Light-time correction is a displacement in the apparent position of a celestial object from its true position (or geometric position) caused by the object's motion during the time it takes its light to reach an observer.
Light-time correction occurs in principle during the observation of any moving object, because the speed of light is finite. The magnitude and direction of the displacement in position depends upon the distance of the object from the observer and the motion of the object, and is measured at the instant at which the object's light reaches the observer. It is independent of the motion of the observer. It should be contrasted with the aberration of light, which depends upon the instantaneous velocity of the observer at the time of observation, and is independent of the motion or distance of the object.
Light-time correction can be applied to any object whose distance and motion are known. In particular, it is usually necessary to apply it to the motion of a planet or other solar system object. For this reason, the combined displacement of the apparent position due to the effects of light-time correction and aberration is known as planetary aberration. By convention, light-time correction is not applied to the positions of stars, because their motion and distance may not be known accurately.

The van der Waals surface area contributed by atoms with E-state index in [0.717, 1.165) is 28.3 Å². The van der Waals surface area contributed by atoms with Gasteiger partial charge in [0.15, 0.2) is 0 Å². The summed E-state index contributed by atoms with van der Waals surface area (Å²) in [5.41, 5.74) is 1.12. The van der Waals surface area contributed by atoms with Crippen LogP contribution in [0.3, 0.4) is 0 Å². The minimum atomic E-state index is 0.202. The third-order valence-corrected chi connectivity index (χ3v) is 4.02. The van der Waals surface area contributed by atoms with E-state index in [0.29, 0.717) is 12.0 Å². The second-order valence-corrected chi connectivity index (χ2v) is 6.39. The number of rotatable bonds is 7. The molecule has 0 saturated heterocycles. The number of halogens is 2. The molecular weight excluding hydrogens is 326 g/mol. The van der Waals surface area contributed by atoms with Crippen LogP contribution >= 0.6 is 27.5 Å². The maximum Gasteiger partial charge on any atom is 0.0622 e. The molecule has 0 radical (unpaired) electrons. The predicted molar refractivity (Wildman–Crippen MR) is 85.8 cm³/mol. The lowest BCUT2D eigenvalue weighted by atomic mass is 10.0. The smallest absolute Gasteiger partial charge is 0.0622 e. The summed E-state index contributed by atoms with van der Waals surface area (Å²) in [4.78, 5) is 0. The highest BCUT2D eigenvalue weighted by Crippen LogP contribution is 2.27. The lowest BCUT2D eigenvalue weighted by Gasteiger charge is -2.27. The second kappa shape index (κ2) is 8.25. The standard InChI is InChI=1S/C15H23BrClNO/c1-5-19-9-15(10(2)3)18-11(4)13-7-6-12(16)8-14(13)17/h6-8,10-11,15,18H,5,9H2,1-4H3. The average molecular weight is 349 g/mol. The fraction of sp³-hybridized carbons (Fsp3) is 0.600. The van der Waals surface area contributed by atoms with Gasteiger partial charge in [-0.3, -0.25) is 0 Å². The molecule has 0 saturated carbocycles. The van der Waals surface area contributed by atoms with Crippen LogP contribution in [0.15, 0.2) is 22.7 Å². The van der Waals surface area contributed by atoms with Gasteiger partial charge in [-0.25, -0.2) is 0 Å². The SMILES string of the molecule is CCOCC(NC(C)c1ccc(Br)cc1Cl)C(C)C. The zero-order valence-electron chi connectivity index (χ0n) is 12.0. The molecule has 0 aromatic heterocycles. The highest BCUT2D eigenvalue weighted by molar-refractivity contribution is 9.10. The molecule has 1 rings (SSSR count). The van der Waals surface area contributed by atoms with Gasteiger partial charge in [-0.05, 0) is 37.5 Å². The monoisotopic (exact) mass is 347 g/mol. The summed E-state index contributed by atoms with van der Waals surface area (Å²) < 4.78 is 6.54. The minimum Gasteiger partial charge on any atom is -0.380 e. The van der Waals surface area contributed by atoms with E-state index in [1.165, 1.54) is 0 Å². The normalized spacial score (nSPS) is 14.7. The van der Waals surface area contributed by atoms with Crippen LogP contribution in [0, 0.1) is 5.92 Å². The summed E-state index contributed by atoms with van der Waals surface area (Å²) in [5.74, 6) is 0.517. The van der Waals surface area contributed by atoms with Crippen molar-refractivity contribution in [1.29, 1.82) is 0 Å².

A calculation of light-time correction usually involves an iterative process. An approximate light-time is calculated by dividing the object's geometric distance from Earth by the speed of light. Then the object's velocity is multiplied by this approximate light-time to determine its approximate displacement through space during that time. Its previous position is used to calculate a more precise light-time. This process is repeated as necessary. For planetary motions, a few (3–5) iterations are sufficient to match the accuracy of the underlying ephemerides.
The effect of the finite speed of light on observations of celestial objects was first recognised by Ole Rømer in 1675, during a series of observations of eclipses of the moons of Jupiter. He found that the interval between eclipses was less when Earth and Jupiter are approaching each other, and more when they are moving away from each other. He correctly deduced that this difference was caused by the appreciable time it took for light to travel from Jupiter to the observer on Earth.
- P. Kenneth Seidelmann (ed.), Explanatory Supplement to the Astronomical Almanac (Mill Valley, Calif., University Science Books, 1992), 23, 393.
- Arthur Berry, A Short History of Astronomy (John Murray, 1898 – republished by Dover, 1961), 258–265.
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